Experimental Art Festival brings interpretive dance, music made from plants

Festival held in Rotunda sought to highlight experimental art practice on Grounds

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Jennifer Nugent was one of the performers at the Experimental Arts Festival last Friday at the Rotunda.

Ben Hitchcock | Cavalier Daily

I-Jen Fang held a dried gourd up to a microphone and scraped her fingernails across the vegetable’s surface. Thus began her performance at the University’s 2018 Experimental Arts Festival, held in the Dome Room of the Rotunda last Friday. Fang tapped and rubbed the gourd for few seconds, allowing the hollow knocks and staticky scrapes to echo through the Rotunda’s central chamber.

Fang then placed the gourd on the table full of dried plants in front of her. She picked up a pair of large brown leaves and flicked them against each other, then rubbed them harder together. Pressed up against the microphone, the leaves sounded like anything but leaves — fluttering wings, skittering animals, tearing paper. Eventually, Fang ripped the leaves apart, destroying her own instrument, a watered-down, avant-garde mutation of Pete Townshend smashing his guitars into fiery oblivion onstage. 

Fang explored eight different plants during her eight-minute performance. She plucked cactus thorns, the gently resonant twangs echoing in the big room. She stroked the stubby needles of two pine cones, the sound almost like staccato notes from a guitar, her eyes wide and body tense as she manipulated the plants. She rustled dried branches, which sounded like an ASMR video of someone eating potato chips.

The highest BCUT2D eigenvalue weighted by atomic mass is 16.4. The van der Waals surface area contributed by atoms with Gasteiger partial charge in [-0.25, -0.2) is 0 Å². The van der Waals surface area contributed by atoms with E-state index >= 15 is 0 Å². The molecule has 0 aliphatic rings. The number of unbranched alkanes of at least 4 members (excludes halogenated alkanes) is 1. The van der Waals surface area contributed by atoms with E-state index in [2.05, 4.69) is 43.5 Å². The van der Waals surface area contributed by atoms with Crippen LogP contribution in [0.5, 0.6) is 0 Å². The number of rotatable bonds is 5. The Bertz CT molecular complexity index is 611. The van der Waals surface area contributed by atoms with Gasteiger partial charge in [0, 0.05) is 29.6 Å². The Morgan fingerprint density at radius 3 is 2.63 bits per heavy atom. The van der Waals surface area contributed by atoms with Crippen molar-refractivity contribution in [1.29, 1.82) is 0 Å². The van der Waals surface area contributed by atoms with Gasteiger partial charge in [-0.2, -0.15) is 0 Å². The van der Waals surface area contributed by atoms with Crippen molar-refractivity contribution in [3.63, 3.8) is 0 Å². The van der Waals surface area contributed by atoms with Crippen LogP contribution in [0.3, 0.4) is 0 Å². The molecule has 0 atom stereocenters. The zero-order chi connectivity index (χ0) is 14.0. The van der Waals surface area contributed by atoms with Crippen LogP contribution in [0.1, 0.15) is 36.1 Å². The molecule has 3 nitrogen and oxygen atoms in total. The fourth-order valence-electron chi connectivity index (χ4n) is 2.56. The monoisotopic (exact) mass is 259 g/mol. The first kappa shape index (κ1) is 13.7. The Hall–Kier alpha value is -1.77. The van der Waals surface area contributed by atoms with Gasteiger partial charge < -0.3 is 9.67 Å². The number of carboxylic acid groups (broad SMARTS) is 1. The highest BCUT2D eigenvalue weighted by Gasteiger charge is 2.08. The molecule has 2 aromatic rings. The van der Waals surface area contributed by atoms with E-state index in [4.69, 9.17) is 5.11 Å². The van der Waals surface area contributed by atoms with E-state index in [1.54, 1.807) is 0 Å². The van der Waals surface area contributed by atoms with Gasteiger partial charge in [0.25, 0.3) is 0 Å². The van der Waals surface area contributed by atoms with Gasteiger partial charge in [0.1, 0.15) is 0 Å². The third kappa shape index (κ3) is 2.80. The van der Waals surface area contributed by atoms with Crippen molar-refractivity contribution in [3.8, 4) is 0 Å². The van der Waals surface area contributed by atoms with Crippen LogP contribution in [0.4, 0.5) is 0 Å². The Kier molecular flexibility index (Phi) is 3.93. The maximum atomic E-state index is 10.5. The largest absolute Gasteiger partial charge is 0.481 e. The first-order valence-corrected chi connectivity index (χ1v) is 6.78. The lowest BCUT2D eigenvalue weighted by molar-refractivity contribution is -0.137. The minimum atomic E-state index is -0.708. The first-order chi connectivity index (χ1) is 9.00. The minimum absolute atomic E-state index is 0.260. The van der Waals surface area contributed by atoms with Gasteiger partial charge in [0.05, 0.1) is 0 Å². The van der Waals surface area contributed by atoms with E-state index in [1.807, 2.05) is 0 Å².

Fang, a professor of music at the University, took the stage midway through a day-long program designed to highlight experimental artistic practice on Grounds. This year’s festival was the first of its kind, presented by the 2017-18 cohort of the University’s Arts Fellows. Professors from the Drama Department spoke about stand-up comedy and unconventional theater techniques. Poetry faculty and students gave a reading of their work. Other Music Department faculty performed their own innovative compositions.

Just before Fang’s performance, Assoc. Music Prof. Ted Coffey presented his electronic piece “Petals 9.” Fang provided backup percussion and dancer Jennifer Nugent performed alongside the music. “[This piece represents] music as sonics, music as space, music as place,” Coffey warned the audience before he began. “We’re not going to do music-y music.”

Indeed, “Petals 9” sounded unlike anything likely to pop up on a Spotify playlist. Coffey began the song with a few taps of a button, and soon the circular room reverberated with dark, brooding sound. At its best, the music could impart a tremendous sense of atmosphere, and at times the sound built so powerfully that sitting in the Dome Room felt like sitting in the caboose of a freight train or relaxing on a chair in the center of a thundercloud. Other times, Coffey’s myriad digital whines and extended wavering notes induced panicked claustrophobia, like standing next to a shrieking smoke detector without knowing quite how to turn the d–n thing off. Fang lurked in the back of the stage, occasionally puncturing the ambience with a short snare drum riff or a single sharp hit of a wood block.

Coffey spent most of the song’s duration gently poking at the knobs and dials on his soundboard, but on a few occasions he became more involved. He dangled a humming tuning fork in front of a microphone. He played guitar with a violin bow. He set off a spinning top that whistled as it turned. When the top stopped spinning and fell on its side, the last remaining music faded to nothing. Coffey signaled the end of his performance with a nonchalant shrug, and the audience in the Dome Room applauded heartily.